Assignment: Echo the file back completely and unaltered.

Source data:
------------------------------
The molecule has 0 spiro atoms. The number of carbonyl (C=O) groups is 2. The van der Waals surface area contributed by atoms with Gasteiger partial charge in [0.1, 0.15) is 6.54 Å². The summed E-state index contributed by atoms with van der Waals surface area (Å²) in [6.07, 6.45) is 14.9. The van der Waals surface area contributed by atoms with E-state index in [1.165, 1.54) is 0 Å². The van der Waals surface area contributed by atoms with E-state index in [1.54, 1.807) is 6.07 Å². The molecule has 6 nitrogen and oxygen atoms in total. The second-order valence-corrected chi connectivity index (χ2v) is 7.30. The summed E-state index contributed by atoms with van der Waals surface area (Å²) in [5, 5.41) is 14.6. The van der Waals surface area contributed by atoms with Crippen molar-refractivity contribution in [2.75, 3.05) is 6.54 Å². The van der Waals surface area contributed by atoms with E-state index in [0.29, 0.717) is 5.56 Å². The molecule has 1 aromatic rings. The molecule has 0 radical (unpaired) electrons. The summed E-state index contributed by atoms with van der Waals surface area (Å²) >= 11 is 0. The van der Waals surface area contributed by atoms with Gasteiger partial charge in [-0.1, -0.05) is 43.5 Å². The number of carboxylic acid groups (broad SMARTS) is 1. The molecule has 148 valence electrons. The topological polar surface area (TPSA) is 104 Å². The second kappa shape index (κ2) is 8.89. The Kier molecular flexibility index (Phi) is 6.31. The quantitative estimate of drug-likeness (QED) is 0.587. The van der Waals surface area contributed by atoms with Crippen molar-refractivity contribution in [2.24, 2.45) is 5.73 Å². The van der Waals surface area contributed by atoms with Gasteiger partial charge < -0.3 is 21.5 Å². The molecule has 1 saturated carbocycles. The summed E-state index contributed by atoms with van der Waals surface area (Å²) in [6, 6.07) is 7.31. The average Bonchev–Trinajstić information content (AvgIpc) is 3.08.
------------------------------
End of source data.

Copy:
The molecule has 0 spiro atoms. The number of carbonyl (C=O) groups is 2. The van der Waals surface area contributed by atoms with Gasteiger partial charge in [0.1, 0.15) is 6.54 Å². The summed E-state index contributed by atoms with van der Waals surface area (Å²) in [6.07, 6.45) is 14.9. The van der Waals surface area contributed by atoms with E-state index in [1.165, 1.54) is 0 Å². The van der Waals surface area contributed by atoms with E-state index in [1.54, 1.807) is 6.07 Å². The molecule has 6 nitrogen and oxygen atoms in total. The second-order valence-corrected chi connectivity index (χ2v) is 7.30. The summed E-state index contributed by atoms with van der Waals surface area (Å²) in [5, 5.41) is 14.6. The van der Waals surface area contributed by atoms with Crippen molar-refractivity contribution in [2.75, 3.05) is 6.54 Å². The van der Waals surface area contributed by atoms with E-state index in [0.29, 0.717) is 5.56 Å². The molecule has 1 aromatic rings. The molecule has 0 radical (unpaired) electrons. The summed E-state index contributed by atoms with van der Waals surface area (Å²) >= 11 is 0. The van der Waals surface area contributed by atoms with Gasteiger partial charge in [-0.1, -0.05) is 43.5 Å². The number of carboxylic acid groups (broad SMARTS) is 1. The molecule has 148 valence electrons. The topological polar surface area (TPSA) is 104 Å². The second kappa shape index (κ2) is 8.89. The Kier molecular flexibility index (Phi) is 6.31. The quantitative estimate of drug-likeness (QED) is 0.587. The van der Waals surface area contributed by atoms with Crippen molar-refractivity contribution in [2.24, 2.45) is 5.73 Å². The van der Waals surface area contributed by atoms with Gasteiger partial charge < -0.3 is 21.5 Å². The molecule has 1 saturated carbocycles. The summed E-state index contributed by atoms with van der Waals surface area (Å²) in [6, 6.07) is 7.31. The average Bonchev–Trinajstić information content (AvgIpc) is 3.08.